Effects of virtual reality associated with serious games for upper limb rehabilitation in patients with multiple sclerosis: randomized controlled trial

Multiple sclerosis (MS) is a chronic inflammatory demyelinating illness of the central nervous system of unknown etiology, currently representing the most common neurological illness causing disability among young adults in Europe and North America [1]. Common symptoms include fatigue, visual disorders, problems affecting balance and coordination, sensitivity disorders, spasticity, cognitive and emotional disorders, speech disorders, problems affecting
the bladder and intestines, and sexual-related dysfunction [2].

Dexterity and activities of daily living (ADL) limitations on the upper limb (UL) represent one of the most common problems in patients with MS (4). After 15 years of disease evolution, the majority of those affected by MS report problems at the functional level in the hand, and patients are forced to make compensations or decrease activity in the functions that include the UL [3]. In addition, many studies link the decrease in independence in ADL with the loss of dexterity and manual coordination [3–5].

Despite the importance of UL performance in daily functional activities, it usually remains in the background in the rehabilitation of individuals with MS,
giving more prominence to the rehabilitation of the lower limbs and balance [3]. Furthermore, rehabilitation treatments for patients with MS are described as very lengthy and systematic, leading to loss of motivation and compliance [6].

As a result, in recent years, technology-based rehabilitation systems, such as virtual reality (VR), are promising and may be able to deliver a client-centered taskoriented rehabilitation without requiring a device or controller [7]. Several studies have addressed the positive effects of VR systems as being a complementary therapy to neurological rehabilitation [6, 8]. These novel approaches enhance patient motivation by enabling the practice of functional tasks in virtual surroundings, providing patient feedback concerning results, all of which is based on the repetition of ADLs, facilitating
motor learning and neuroplasticity through increased intensity during task-oriented training [6]. Thus, rehabilitation professionals have expanded the care of patients with MS, by including this technology as a complement to rehabilitation programs, achieving a higher treatment intensity at a sustainable cost [6]. However, few studies exist on the effects that VR has on the manual dexterity of patients with MS [6, 9].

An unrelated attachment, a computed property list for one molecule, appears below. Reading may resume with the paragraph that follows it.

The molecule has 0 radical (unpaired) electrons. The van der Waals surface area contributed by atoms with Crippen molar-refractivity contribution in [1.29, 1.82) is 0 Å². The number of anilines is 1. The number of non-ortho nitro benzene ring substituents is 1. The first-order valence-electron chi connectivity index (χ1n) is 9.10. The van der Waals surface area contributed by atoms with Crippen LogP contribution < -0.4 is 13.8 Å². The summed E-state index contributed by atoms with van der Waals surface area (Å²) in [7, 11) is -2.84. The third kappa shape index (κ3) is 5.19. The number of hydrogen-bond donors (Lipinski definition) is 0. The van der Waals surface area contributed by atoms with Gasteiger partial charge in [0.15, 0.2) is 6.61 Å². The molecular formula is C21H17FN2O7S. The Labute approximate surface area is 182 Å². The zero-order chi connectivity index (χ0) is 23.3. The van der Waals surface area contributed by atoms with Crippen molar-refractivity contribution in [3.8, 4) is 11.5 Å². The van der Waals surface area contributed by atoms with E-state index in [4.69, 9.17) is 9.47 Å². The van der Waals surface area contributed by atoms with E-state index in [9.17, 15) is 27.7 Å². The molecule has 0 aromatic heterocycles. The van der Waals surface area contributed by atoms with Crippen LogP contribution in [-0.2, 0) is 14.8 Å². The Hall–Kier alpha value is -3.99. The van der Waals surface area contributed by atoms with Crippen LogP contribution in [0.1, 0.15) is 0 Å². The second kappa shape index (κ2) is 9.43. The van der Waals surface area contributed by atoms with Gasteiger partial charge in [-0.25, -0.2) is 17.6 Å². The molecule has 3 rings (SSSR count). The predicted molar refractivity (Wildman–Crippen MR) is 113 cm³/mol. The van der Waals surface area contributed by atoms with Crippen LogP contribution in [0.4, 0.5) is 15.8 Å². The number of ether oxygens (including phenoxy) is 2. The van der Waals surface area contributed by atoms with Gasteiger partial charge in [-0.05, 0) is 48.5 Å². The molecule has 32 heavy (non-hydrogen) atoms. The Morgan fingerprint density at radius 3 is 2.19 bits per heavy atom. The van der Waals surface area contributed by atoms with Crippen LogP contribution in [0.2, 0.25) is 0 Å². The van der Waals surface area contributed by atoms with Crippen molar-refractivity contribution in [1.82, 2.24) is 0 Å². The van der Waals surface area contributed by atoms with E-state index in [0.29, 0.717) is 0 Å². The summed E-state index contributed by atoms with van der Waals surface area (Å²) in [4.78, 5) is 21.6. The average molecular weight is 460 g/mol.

Video games based on VR technology (i.e. Nintendo Wii, PlayStation Move, and Kinect plus XBOX 360) are emerging as valid tools used in neurorehabilitation for patients with MS. However, often these are either too difficult for patients or the games progress too quickly, failing to provide impairment-focused training or to specifically address patient needs [7]. Therefore, it is necessary to develop specific serious games for MS patients. Serious games are defined as games designed for a primary purpose other than that of pure entertainment, and which promote learning and behavior changes in MS patients. In this context, new low-cost markerless devices have emerged, such as the Leap Motion Controller (LMC) System®, which uses a sensor that captures the movement of the patient’s forearms and hands without the need to place sensors or devices on the body.

This generates a virtual image of the UL on a computer screen, and the patient is prompted to perform movements according to the functional task proposed. This system presents important advantages over other motion capture systems, namely thanks to its portability, ease of use, commercial availability, low cost, and non-invasive nature [7]. However, evidence is lacking to support the therapeutic use of LMC in the treatment of UL motor disorders in MS. Furthermore, to our knowledge, no specific serious games have been designed for MS patients using the LMC system.

Previous Post
Nintendo Switch Joy-Cons’ Infrared Motion Camera Sensor for Training Manual Dexterity in People with Multiple Sclerosis: A Randomized Controlled Trial
Next Post
Fatigue insights from walking tests in spinal cord injury and multiple sclerosis individuals